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Review of Pricing Arrangements in Residential Aged Care

Productivity Commission submission

This submission was released on 2 July 2003.

An erratum has been issued (March 2004). Please note Table 6.7 (page 69) and the associated paragraph of text have been deleted. The data on service use by HACC clients for 2001-02 were annual figures, and are not comparable with the data on the average numbers of clients serviced per month as originally reported for 1997-98. The Commission has been unable to access figures on a comparable basis for the relevant years shown in the table.

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  • Key points
  • Media release
  • Contents

Most aged Australians requiring care services obtain them from informal carers, often with support from publicly-funded community care programs.

Only around 6 per cent of Australians aged 65 and over live and receive care in residential aged care facilities. However, 26 per cent of those aged 85 and over receive residential care, accounting for over 50 per cent of residential places. Residential care accounts for nearly 70 per cent of public spending on all aged care services.

An examination of Australia's aged care system reveals several problems:

  • unduly limited access, particularly to high level residential care, dementia-specific care, community care services, and in particular parts of rural and remote Australia;
  • inequities in charges/fees between low and high level residential care and between residential and other forms of aged care services;
  • inconsistencies and inappropriate incentives in funding and delivery;
  • regulatory provisions which constrain service choices; and
  • concerns about financial sustainability.

Increases in demand due to an ageing population are likely to be manageable over the next two decades. Anticipated increases in costs, compounded by ageing, are likely to present more significant funding challenges, under current policy settings, in the third and fourth decades of this century.

In the short term, four areas in which the existing aged care system could be modified to improve equity, efficiency and sustainability are: pricing arrangements covering accommodation payments; mechanisms for adjusting the basic subsidy for residential care and special needs funding for smaller remote residential facilities; coordination and planning across programs, including the possibility of regional pooling; and choice in relation to extra service places.

Broader systemic changes will be needed to secure the system's effective performance. Some of these changes would also enhance the system's longer term sustainability. These changes include:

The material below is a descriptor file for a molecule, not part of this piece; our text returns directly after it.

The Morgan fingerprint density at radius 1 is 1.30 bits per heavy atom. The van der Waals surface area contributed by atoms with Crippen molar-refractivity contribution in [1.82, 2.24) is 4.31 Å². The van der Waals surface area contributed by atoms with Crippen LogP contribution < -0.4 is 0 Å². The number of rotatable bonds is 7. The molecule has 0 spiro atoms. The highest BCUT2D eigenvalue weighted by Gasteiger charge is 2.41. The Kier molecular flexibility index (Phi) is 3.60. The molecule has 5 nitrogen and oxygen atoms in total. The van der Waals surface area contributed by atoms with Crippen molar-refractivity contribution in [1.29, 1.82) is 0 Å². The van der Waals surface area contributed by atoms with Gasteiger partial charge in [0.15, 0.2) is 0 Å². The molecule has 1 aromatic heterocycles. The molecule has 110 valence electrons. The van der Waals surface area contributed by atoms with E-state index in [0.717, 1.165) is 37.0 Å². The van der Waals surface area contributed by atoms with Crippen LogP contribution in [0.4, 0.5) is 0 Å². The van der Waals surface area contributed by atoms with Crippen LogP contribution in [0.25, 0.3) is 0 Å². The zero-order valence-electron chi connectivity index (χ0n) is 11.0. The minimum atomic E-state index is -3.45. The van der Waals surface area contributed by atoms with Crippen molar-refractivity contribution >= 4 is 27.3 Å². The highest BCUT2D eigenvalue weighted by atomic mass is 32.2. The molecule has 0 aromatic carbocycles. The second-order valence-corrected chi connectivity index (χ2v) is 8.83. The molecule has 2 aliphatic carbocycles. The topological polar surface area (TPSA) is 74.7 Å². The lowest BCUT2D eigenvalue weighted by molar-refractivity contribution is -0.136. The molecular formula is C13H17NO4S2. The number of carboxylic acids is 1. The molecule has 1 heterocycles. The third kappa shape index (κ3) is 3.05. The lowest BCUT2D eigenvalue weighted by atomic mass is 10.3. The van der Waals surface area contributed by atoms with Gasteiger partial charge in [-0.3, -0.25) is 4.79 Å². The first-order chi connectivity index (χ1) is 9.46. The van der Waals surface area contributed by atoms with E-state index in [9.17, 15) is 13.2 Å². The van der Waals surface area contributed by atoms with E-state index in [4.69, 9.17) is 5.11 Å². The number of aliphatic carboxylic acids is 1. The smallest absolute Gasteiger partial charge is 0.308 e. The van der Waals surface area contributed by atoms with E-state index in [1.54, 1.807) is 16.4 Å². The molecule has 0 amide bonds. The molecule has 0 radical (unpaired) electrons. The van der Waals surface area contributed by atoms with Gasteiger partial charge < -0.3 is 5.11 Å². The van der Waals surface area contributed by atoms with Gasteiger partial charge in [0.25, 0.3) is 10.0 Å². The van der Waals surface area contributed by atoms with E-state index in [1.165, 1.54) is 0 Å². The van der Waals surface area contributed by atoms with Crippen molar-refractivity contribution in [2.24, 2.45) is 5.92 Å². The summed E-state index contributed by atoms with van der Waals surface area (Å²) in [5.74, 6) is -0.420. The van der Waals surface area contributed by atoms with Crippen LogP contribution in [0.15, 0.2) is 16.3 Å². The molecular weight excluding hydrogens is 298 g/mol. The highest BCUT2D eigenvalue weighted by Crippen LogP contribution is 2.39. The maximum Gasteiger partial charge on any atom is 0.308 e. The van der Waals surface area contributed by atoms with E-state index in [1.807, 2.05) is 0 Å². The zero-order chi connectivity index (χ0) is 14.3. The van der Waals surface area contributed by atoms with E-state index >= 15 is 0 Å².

• Unbundling residential care costs (that is accommodation, living and personal care costs) and providing targeted public subsidies for the personal care component;
  • Adopting an entitlement, rather than provider-based, funding model in association with a move to unbundle residential care costs; and
  • removing the current regulatory impediment to private health insurance funds offering voluntary private residential care insurance.

In September 2002, the Commonwealth Government announced a Review of Pricing Arrangements in Residential Aged Care. The Review, headed by Professor Warren Hogan, provides a timely opportunity to examine long-term financing options for the aged care sector.

The Productivity Commission's submission draws on experience and insights gained from its public inquiry into Nursing Home Subsidies, a major Conference on Ageing that it organised in 1999 and previous staff research.

The submission focuses on three areas.

  • First, an assessment of the current funding and delivery arrangements for aged care services, which reveals several problems that need to be addressed.
  • Second, an analysis of the implications of ageing, trends in disability rates and other key influences on the future demand for and cost of these services.
  • Finally, the Commission examines the merits of a number of reform options, including broader changes to secure the aged care system's effective performance in the longer term.

Background information

Leonora Nicol (Media, Publications and Web) 02 6240 3239 / 0417 665 443

Preliminaries
Cover, Copyright, Foreword, Acknowledgments, Contents, Abbreviations, Key Points

Overview
Key Points, Overview

1 Introduction
1.1 The review of pricing arrangements in residential aged care
1.2 The Commission's submission
1.3 Key terms and the interdependencies between aged care services

2 The aged care industry — a snapshot
2.1 Aged care — what does it cover?
2.2 The informal sector
2.3 The formal sector

3 Current funding and regulatory arrangements
3.1 A profile of aged care funding
3.2 Residential care services
3.3 Community care services
3.4 Flexible care services
3.5 Carer support services
3.6 Regulatory arrangements — a broad profile
3.7 Expenditure trends for aged care services

4 A framework for assessing funding and delivery arrangements
4.1 Criteria for assessing aged care funding and delivery

5 An assessment of the current system
5.1 Equity
5.2 Efficiency
5.3 Quality of care
5.4 Choice and flexibility
5.5 Sustainability

6 Demand, utilisation and costs
6.1 Factors influencing future demand
6.2 Future residential aged care use
6.3 Residential aged care costs
6.4 Concluding comments

7 Improving the aged care system
7.1 Making improvements within the current framework
7.2 Going beyond the current framework

A Demand for residential aged care
A.1 Possible demand offsets to an ageing population
A.2 Demand and utilisation

B Residential aged care projections
B.1 Population projections
B.2 Residential aged care use — assumed rates for key variables
B.3 Residential aged care use projections

References

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